March started to pick up pace a little bit. No major races were planned apart from the Velopark Ladies’ Duathlon. It was a brilliant event seeing so many women taking part and also seeing so many different cyclists use hybrids, mountain bikes and road bikes, cleats or no cleats. The hill reps and turbo repeats I’d been doing clearly were starting to make a difference as I was able to cycle round the road circuit at a faster pace and without the struggles I had previously felt. The longer distances on the bike didn’t feel so bad on the legs and I was getting used to the post-bike leg feelings during the run in a brick session.Things were looking up. Positive thoughts reappeared: I will be able to complete the bike course during IM UK if I continue to work on these hill reps. Yes Mara!

Something came up during that week that highlighted a serious point about the way in which cycling brands treat new cyclists or those who don’t ride with cleats. The Ladies’ Duathlon was done as part of the celebrations for International Women’s Day. And there were plenty of brands who were taking part in the celebrations too. Rapha was hosting a week of events and ending with bike rides of different distances to mark the day. I was so excited. I knew I could cycle the longest distance (75.8km) so I signed up.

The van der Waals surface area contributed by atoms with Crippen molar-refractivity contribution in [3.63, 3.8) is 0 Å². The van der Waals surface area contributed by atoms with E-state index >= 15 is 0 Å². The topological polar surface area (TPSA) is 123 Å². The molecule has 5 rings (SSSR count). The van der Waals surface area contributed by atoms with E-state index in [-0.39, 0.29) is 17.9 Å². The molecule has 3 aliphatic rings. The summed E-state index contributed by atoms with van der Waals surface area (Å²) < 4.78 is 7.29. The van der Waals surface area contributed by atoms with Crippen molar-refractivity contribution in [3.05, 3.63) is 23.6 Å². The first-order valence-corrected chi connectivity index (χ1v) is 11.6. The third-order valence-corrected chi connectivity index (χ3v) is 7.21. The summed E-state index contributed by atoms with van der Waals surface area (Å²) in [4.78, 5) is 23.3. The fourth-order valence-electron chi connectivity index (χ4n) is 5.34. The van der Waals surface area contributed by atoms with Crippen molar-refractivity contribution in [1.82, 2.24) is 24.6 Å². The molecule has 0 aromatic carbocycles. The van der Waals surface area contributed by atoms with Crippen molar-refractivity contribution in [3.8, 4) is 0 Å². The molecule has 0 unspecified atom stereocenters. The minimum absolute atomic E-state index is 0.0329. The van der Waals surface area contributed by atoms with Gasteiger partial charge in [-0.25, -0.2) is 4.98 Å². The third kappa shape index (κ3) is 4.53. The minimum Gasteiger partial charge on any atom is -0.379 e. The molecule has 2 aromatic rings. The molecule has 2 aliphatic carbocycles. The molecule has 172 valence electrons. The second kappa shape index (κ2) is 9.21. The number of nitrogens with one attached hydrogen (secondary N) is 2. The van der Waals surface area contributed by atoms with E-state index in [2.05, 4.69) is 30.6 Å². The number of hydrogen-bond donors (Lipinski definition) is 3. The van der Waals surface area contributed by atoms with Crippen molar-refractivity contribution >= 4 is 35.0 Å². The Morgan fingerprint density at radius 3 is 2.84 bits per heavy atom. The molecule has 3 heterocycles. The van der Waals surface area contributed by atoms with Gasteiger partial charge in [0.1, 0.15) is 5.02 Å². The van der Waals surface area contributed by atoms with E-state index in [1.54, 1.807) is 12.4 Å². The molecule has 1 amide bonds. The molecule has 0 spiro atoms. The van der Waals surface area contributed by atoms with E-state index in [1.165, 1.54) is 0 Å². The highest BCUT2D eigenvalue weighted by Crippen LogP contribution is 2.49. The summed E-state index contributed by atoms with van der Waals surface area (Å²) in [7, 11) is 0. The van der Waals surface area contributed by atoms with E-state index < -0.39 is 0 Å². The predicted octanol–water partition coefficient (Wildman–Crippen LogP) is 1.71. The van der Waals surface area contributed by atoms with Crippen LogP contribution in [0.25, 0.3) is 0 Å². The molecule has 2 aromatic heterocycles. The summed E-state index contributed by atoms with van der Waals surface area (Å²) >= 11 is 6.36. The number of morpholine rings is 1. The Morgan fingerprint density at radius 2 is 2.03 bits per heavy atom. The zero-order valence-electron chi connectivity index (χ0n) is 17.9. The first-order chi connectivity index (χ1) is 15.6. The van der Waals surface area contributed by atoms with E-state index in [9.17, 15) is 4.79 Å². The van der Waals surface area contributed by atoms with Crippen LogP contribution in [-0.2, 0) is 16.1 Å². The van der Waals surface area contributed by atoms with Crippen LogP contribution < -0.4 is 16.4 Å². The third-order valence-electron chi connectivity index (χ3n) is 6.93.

A few days before the ride, all riders received an email containing all the health and safety briefings. Among this, we were told we weren’t allowed on the ride if we didn’t have cleats. Pardon? I emailed them back, feeling quite angry. If sportives allow cyclists who don’t have cleats, why would an organised ride refuse entry to participants on the grounds that they didn’t have cleats? It is exactly these kind of barriers from brands that can prevent people from taking up cycling or triathlons. People have all sorts of reasons for not wearing cycling shoes - financial or comfort among other reasons. I emailed Rapha questioning the reasoning behind it and was told that “generally for a ride that heads out of London, it’s more comfortable to do so with clipless pedals.” During these months that I have been training for Ironman, I have met one lady who completed the bike course for an Ironman event on flat pedals. By Rapha’s reasoning, despite her obvious capability, she wouldn’t have been allowed onto the ride. This pure and utter snobbery frustrated me. The Marketing Manager then mentioned I could join the ride if I wanted to or join the shorter distance instead, but from her response, it was clear I wasn’t welcome.